Re: UTLX tank cars


byronrose@...
 

Dear Larry,

Your idea is great. You could probably guarantee a manufacturer that
each of the 200 or so people on this list would buy ten underframes. But
how could they cover the other 48,000 or so they need to sell to make any
money on it.

I hate to say it, but this is a subject best left to resin castings.
That's the only venue available to us for the real life quantities that
this type of model represents. Sorry.

Did'ja notice that LifeLike sold out all the built up tank car models
they brought in, while Martin Loftin is still begging people to buy his
kit? I guess that's not a fair comparison to make. How about this. I
built one P2K kit and than went and bought a dozen built ups. How many
others did the same?

And contrary to your casual remark about using existing tank castings,
'tain't so. It seems every tank car manufacturer used different
combinations of diameter and length to get to those 6, 8, and 10,000
gallon sizes. Using info from 50 years worth of Cycs, I've found only a
handful that could be adapted from the 4 existing riveted tanks, and then
only by diameter, their lengths would have to be changed. That doesn't
even begin to cover the 4, 6, and 12,000 gallon sizes.

I've also thought about making a pattern for some of those sizes to be
cast in resin. Making a proper coned rivet is the easy part, punching
them into brass only slightly less easy, rolling said shell and keeping a
curve behind each rivet completely escapes me. You see, each little
round pyramid reinforces the metal around it's base so that when the
shell is rolled, it will appear as though it a series of flat surfaces
joined by bent planes, rather than curved. Remember, those rivets on the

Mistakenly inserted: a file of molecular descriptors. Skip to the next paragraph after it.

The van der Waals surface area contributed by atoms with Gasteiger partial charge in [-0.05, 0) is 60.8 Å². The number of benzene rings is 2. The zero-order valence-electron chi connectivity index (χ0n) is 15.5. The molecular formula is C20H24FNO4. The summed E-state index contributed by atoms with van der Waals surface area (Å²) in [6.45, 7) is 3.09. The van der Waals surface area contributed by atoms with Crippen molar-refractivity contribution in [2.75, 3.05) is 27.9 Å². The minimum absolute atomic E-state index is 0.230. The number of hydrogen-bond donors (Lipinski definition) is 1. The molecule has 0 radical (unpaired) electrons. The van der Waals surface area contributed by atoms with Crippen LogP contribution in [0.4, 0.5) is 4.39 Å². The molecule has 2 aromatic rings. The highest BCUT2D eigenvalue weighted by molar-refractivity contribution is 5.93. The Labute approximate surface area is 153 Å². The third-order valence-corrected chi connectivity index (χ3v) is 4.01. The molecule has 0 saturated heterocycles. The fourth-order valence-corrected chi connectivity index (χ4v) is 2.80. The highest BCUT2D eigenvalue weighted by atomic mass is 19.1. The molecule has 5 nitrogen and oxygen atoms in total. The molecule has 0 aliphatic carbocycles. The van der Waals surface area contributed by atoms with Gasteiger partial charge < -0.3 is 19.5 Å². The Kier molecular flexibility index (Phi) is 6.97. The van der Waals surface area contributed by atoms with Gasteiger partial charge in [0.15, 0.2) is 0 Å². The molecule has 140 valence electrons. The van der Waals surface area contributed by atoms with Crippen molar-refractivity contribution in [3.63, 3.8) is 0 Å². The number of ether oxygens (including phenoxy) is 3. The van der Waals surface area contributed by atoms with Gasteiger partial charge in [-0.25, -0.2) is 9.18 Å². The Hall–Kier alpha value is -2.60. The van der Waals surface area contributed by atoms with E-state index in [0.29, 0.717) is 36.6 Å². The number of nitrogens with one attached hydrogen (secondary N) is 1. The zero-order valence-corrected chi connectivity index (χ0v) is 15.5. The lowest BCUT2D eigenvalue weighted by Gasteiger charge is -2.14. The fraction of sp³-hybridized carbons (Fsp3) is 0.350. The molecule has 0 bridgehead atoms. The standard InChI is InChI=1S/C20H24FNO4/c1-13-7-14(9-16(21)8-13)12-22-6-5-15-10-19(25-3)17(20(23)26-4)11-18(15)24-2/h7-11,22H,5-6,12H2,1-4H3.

prototype were hammered in after the shell was curved. So far, we don't
have that luxury. The cast tanks available had the rivets cut into the
molds after the roll of the tank was cut.

OTOH, there's the possibility of using the same old NWSL rivets punched
into styrene sheet as usual, but then we'd have a tank that looked just
like all those imported brass models with those cute little dimples,
rather than the big, hefty RIVETS they need. How could we tell them
apart?

I'm still trying to get my act into order to make available copies of my
patterns for the corrected ACF tank car underframe which sits 65%
completed in a box on my work(?)bench. A URTX underframe was supposed to
be next. I hope that when Martin Loftin does his it's more accurate than
his ACF underframe.

Byron Rose


On Fri, 09 Mar 2001 09:07:48 -0500 Larry King <ab8180@wayne.edu> writes:
3-5-01

This is a revision of a note I sent to John Nerich's NYB&W
website. The
discussion by Richard Hendrikson about the need for UTLX tank cars
prompts
me to repeat it:
Why couldn't one of the detail parts makers (ie, Detail
Associates,
Tichy,New England Rail Service,etc)make a separate UTLX X-3 style
underframe in styrene that could be fitted to the several available
tanks
from Tichy, Intermountain(especially Intermountain),and Red
Caboose,perhaps
with a center sill that would be cut to length to suit the
particular
tank.This could result in accurate UTLX models without the
investment in
die work needed for the whole car, especially the tank. AB or K
brake
options could be provided too.The data needed is available in the
Car
Builder's Cyc and on museum cars.
I would think the "prototype conscious" crowd would provide a
customer
base for such a part, even if not for complete UTLX kits. Remember
that
UTLX was like PFE- the cars all looked much alike but were around in
huge
numbers and went everywhere. Everybody needs a few!

LR King


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